Re atheism and sidestepping the mystery of Being itself: If you don't sidestep it, you're probably not an atheist, insofar as classical theism, commonly understood, is the response to that mystery. Are you sure that your experience of it is different from that of those who consider themselves theists? I'm not. 
The God of faith, the God of the philosophers: It's a longstanding distinction, and helpful. I gather that your identity as an atheist is based on your rejection of the God of faith. I'm not convinced that you reject the God of the philosophers, though it's clear that you reject the term "God" and the identification of the God of the philosophers with the God of faith.Re "nothing": The concept is problematic in mathematics, formal logic, and philosophy, for reasons that I touch on in the article. Heidegger's treatment of the question in "What Is Metaphysics?" is good, and I recommend it. 
A couple of corrections: 
Moses does not ask God why there is something rather than nothing. 
I say not that atheists are too quick to assume they've understood God but that they are too quick to assume they've understood someone who ventures to speak about the mystery of being. 
So, I'm by no means a theologian. And I'm sorry to say that although this response took a very long time, it's far from a masterpiece -- I spent much time avoiding it. In fact, it's really nothing more than a reaction to his comments. I guess it's no much more than one end of a conversation.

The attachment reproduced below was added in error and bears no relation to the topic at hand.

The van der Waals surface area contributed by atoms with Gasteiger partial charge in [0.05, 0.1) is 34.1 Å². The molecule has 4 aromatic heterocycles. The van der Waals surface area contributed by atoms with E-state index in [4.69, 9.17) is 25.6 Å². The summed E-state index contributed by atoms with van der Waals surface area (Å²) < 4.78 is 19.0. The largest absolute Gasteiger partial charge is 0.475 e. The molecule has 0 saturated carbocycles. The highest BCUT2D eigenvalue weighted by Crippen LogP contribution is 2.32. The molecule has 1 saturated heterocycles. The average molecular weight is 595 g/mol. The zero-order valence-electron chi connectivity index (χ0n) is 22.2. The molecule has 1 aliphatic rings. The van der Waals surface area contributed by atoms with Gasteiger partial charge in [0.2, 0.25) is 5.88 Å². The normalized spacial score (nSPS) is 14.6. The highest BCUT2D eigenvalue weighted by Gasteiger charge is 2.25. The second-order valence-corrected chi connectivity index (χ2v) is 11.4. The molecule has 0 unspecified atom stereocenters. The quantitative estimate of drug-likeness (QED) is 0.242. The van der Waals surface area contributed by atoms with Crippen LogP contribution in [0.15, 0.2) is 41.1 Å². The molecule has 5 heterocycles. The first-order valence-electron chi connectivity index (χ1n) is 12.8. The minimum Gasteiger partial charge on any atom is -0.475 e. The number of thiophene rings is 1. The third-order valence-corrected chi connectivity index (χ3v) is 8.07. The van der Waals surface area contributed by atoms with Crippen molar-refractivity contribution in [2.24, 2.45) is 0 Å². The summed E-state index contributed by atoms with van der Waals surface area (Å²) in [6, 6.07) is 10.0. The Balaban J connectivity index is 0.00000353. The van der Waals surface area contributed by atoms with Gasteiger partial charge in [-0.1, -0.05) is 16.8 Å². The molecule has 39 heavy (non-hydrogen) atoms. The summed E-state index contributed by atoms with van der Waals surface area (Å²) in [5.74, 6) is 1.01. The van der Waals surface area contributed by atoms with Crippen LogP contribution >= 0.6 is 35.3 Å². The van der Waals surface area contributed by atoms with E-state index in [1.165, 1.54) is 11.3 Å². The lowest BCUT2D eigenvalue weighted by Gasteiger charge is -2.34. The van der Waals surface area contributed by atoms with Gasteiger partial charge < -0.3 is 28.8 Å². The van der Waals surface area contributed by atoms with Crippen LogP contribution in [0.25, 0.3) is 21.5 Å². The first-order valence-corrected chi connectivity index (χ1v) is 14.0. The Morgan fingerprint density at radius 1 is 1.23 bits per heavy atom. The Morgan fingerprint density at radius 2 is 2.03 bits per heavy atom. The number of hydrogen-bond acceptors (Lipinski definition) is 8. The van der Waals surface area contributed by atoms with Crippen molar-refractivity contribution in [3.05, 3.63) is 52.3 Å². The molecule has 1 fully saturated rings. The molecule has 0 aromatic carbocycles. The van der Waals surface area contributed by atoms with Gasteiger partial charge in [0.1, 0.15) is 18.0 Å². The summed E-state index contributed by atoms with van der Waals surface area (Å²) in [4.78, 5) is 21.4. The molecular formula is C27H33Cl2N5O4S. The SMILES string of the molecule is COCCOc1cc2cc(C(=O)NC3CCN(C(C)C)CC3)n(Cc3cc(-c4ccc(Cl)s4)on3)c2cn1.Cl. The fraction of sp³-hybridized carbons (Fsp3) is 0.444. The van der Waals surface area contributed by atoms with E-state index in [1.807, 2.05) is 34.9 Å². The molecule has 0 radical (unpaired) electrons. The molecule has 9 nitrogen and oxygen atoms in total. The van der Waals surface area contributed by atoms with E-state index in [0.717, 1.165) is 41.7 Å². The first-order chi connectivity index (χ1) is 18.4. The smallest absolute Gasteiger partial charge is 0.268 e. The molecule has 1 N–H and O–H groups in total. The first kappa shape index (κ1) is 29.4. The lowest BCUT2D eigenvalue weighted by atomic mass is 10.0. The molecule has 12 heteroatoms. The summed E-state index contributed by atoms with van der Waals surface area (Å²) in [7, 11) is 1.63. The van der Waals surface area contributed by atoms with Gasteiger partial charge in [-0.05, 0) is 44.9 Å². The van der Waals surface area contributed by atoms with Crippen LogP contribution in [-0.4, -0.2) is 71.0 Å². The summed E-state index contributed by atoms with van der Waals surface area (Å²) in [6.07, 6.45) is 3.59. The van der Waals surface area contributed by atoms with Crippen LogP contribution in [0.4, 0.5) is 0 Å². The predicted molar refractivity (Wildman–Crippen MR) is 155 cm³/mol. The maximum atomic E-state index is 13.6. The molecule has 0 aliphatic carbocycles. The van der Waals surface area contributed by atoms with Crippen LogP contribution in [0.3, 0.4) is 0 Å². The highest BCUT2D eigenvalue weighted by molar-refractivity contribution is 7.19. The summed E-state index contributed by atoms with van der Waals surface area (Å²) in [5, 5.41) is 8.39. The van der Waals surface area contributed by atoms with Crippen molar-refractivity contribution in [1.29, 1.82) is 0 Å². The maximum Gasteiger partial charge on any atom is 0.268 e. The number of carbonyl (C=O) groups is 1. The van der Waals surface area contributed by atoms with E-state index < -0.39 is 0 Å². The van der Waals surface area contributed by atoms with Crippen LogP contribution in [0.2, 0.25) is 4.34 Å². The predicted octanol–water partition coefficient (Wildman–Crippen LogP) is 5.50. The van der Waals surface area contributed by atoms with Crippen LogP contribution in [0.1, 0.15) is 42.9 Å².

Anyway, I think his first point has to do with definitions and I think that, in a sense, Frankovich's original arguments rests primarily definitions of theism and atheism. More on this later.

Okay, I've never heard of Jürgen Habermas, but he sounds interesting enough. Still, I'd like to take this opportunity to vent a little about some of the Catholics with whom I converse. They all seem to be a well-read lot with rather ornate and complicated minds; with plenty of intricate folds which could be used to stash away difficult things. In other words, I mean this in a good way and a bad way too.

Several years ago, after my first wave of doubt, I settled into a sort of neo-pagan position and the very first Catholic I encountered then calmly told me I was dismissing a religion that I didn't properly understand. When I asked him to please clarify, he advised me to tolle lege my way through Thomas Aquinas' Summa Theologica. It was all there, I just had to read the whole thing, come up with arguments against them and demonstrate them. Well after I get through all that, wouldn't it be a shame if it were all a big waste of time.